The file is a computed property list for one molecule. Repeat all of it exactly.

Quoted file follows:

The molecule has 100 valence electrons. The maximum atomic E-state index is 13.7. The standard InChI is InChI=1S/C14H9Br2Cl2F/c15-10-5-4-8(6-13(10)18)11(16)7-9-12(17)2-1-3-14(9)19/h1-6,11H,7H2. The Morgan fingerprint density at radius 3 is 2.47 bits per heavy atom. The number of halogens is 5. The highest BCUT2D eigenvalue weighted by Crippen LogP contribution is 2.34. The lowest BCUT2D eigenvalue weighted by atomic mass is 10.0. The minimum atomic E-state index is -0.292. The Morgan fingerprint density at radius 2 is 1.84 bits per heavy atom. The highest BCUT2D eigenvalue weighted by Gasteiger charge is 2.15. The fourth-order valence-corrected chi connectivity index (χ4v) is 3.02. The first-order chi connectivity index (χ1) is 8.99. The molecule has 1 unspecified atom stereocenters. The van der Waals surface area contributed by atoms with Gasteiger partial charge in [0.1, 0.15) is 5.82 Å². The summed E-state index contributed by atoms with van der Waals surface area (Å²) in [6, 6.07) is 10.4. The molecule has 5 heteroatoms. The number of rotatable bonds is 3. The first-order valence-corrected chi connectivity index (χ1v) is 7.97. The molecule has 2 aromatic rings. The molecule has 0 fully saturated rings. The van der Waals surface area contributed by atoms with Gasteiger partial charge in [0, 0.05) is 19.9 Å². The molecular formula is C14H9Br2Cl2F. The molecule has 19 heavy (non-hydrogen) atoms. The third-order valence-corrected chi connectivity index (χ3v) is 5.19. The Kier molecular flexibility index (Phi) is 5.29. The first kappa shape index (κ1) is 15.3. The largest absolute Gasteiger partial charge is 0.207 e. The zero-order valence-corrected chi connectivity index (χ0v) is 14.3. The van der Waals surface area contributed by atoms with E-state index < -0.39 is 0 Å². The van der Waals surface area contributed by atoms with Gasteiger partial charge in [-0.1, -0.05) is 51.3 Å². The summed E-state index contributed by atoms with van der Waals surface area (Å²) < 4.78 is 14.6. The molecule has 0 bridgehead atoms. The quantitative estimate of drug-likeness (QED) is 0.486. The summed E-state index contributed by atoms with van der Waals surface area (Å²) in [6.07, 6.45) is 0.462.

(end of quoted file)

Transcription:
The molecule has 100 valence electrons. The maximum atomic E-state index is 13.7. The standard InChI is InChI=1S/C14H9Br2Cl2F/c15-10-5-4-8(6-13(10)18)11(16)7-9-12(17)2-1-3-14(9)19/h1-6,11H,7H2. The Morgan fingerprint density at radius 3 is 2.47 bits per heavy atom. The number of halogens is 5. The highest BCUT2D eigenvalue weighted by Crippen LogP contribution is 2.34. The lowest BCUT2D eigenvalue weighted by atomic mass is 10.0. The minimum atomic E-state index is -0.292. The Morgan fingerprint density at radius 2 is 1.84 bits per heavy atom. The highest BCUT2D eigenvalue weighted by Gasteiger charge is 2.15. The fourth-order valence-corrected chi connectivity index (χ4v) is 3.02. The first-order chi connectivity index (χ1) is 8.99. The molecule has 1 unspecified atom stereocenters. The van der Waals surface area contributed by atoms with Gasteiger partial charge in [0.1, 0.15) is 5.82 Å². The summed E-state index contributed by atoms with van der Waals surface area (Å²) in [6, 6.07) is 10.4. The molecule has 5 heteroatoms. The number of rotatable bonds is 3. The first-order valence-corrected chi connectivity index (χ1v) is 7.97. The molecule has 2 aromatic rings. The molecule has 0 fully saturated rings. The van der Waals surface area contributed by atoms with Gasteiger partial charge in [0, 0.05) is 19.9 Å². The molecular formula is C14H9Br2Cl2F. The molecule has 19 heavy (non-hydrogen) atoms. The third-order valence-corrected chi connectivity index (χ3v) is 5.19. The Kier molecular flexibility index (Phi) is 5.29. The first kappa shape index (κ1) is 15.3. The largest absolute Gasteiger partial charge is 0.207 e. The zero-order valence-corrected chi connectivity index (χ0v) is 14.3. The van der Waals surface area contributed by atoms with E-state index < -0.39 is 0 Å². The van der Waals surface area contributed by atoms with Gasteiger partial charge in [-0.1, -0.05) is 51.3 Å². The summed E-state index contributed by atoms with van der Waals surface area (Å²) < 4.78 is 14.6. The molecule has 0 bridgehead atoms. The quantitative estimate of drug-likeness (QED) is 0.486. The summed E-state index contributed by atoms with van der Waals surface area (Å²) in [6.07, 6.45) is 0.462.